SQM settings (ingress/egress/overhead) after some experimentation

Sorry for the vague title.

I finally got around to replace OpenWrt CC with LEDE 17.01.00, and consequently the first time to use SQM with cake. First on my home router, a WD My Net N750. Other routers will follow.

qdisc is cake, script is piece_of_cake. At first, I went with the recommendations as documented: 90% of upstream/downstream for ingress/egress and 44 on the packet overhead (I'm on an ADSL2+ line), and all of that on the PPPoE interface. And everything went as expected, the line was considerably slower than without SQM, but bufferbloat was well-controlled and the line felt a lot more responsive under load.

Then I started to fiddle around with the settings, out of pure curiosity and maybe to squeeze it so I would get peak speeds close to a QoS-less setup. And long story short, I ended up with a completely different set of values.

I now have

  • SQM running on the ethernet interface the modem is connected to (eth0.2 in my instance) instead of pppoe-wan

  • ingress/egress set to exactly 100% of the modem synchronization values (it would even work with a value larger than the sync values, but I left it at that since that didn't seem to make a whole lot of sense to me and I don't want to "tease" and try to be smarter than the algorithm)

  • overhead set to 23 instead of 44 (any lower than 23 and bufferbloat would skyrocket), that one I found by trial and error

With this, I still get consistent As on the dslreports.com speed/bufferbloat test (I never got an A+ anyway). The line is snappy even under full load, and overall speeds are comparable to what I had without SQM.

My question now is, how is it that my "optimum" values differ so much from the recommendation? I can somewhat see the ingress/egress values, but especially the overhead puzzles me since surely that would have a technical reason and not an "experimental" background.

So this is slightly dangerous as sqm will now see the pppoe LCP packets and hence will also be able to drop those. Since sqm does not special case those if you happen to drop like 5 in a row your pppoe link will go down. Before cake (which will drill down into the packets headers simply "piercing" through ppp headers in its search for IP/IPv6 headers) sqm could not look past the pppoe header in the packets and hence could not diffeentiate priority based on DSCP markings (and HTB+fq_codel still can not, but cake can). Since you are using cake this second issue dos not apply to you, but the first still could cause issues (that said, LCP packets are typically once per second and hence should profit from the sparse flow boost that cake ad fq_codel give to survive).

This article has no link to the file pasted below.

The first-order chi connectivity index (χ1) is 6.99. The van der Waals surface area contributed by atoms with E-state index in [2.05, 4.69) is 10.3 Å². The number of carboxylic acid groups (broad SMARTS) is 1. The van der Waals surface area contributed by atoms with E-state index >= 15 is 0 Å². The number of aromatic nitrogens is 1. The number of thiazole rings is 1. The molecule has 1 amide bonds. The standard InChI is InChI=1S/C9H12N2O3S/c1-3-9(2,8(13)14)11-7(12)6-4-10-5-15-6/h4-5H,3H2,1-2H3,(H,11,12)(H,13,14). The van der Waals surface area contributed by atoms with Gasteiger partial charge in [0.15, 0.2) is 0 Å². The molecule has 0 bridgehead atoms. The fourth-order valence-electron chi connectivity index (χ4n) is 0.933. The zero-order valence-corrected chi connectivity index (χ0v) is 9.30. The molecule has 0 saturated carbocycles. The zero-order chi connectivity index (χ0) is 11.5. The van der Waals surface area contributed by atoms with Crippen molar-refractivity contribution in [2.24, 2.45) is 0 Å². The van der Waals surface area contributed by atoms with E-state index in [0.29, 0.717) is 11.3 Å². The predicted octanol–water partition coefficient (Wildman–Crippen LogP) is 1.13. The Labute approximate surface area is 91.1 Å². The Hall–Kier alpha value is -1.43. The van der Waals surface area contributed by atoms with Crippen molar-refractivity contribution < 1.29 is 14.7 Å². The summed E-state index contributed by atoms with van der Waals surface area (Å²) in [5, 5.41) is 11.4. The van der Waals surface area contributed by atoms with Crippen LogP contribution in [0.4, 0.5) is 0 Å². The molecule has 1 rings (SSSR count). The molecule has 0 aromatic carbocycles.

So on egress, with the correct overhead and link layer accounting I have repeatedly seen rock-solid low-bufferbloat shapers on a number of technologies (DOCSIS, ADSL2+, VDSL2). But on ingress I would not be so sure, ingress shaping is approximate in nature. Have a look at flent (https://github.com/tohojo/flent/tree/master/flent) and do a rrul_cs8 test against a potent server, or use the dslreports speedtest with 32 streams in each direction, to emulate what happens when lots of independently controlled streams hit your ingress... (this is like a poor man's substitute for heavy torrent traffc....)

Good for you, it is actually recommended to look at the real overhead (for example using https://github.com/moeller0/ATM_overhead_detector). The recommendation of 44 bytes comes from the fact that this for some time was close to the typical situation and also close to the worst case, so for people with insufficient time to measure the overhead this recommendation should help to end up with a functional bufferbloat reduction.
That said, 23 looks rather odd, please note that on pppoe-wan you will need to specify 8 bytes more for the same effective overhead, as on pppoe-wan the kernel does not see or account for the 8 byte pppoe header. The closest to your 23 would be the 24 Bytes expected for PPPoE, VC/Mux RFC-2684; Protocol (bytes): PPP (2), PPPoE (6), Ethernet Header (14), ATM pad (2), ATM AAL5 SAR (8), of these 32 bytes the 8 for PPP/PPPoE live inside the MTU so from eth0.2's view you would only need to account for 32-8 = 24 bytes. Could you please let us know which ISP you are customer of?

Maybe you could also post the output of:
cat /etc/config/sqm
tc -s qdisc
Thanks in advance.

As far as I can tell this is pretty much as expected, the shaper percentage is a policy question and depends on which latency under load increase (bufferbloat) versus bandwidth sacrifice trade-off a user is comfortable with. Also with link layer accounting set to to ATM you already have an effective reduction of your useable bandwidth by 9%, the old 85-90% recommendations mostly came from a time when precise ATM link layer accounting was not an option....
The overhead again is also not that puzzling in that the recommendation is puroposefully on the safe side, the actual value of 23 however seems odd (but hey this might be true). If you have time to waste and use the ATM_overhead_detector, I would be delighted if you could post your results here (the numeric output)...

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Is it recommended to set Interface name to pppoe-wan when using SQM and ADSL ?

Assuming your ISP actually uses PPPoE, yes ;), But again the issue is less important with cake's ability to get IP addresses and TCP/UDP port numbers in spite of PPPoE headers...

Alright, I switched it back to pppoe-wan, and it doesn't seem to make any significant difference. Thanks for the advice.

With 32 concurrent streams in the dslreports test, ingress is fine, bufferbloat goes up, but it will stay usable (varying wildly between 20ms and 200ms, even the worse cases are certainly still better than without SQM). And with a few less streams, everything remains well-controlled. TBQH, that's good enough for me (I don't do any torrenting nowadays and I feel even with heavy browsing I don't hit those limits).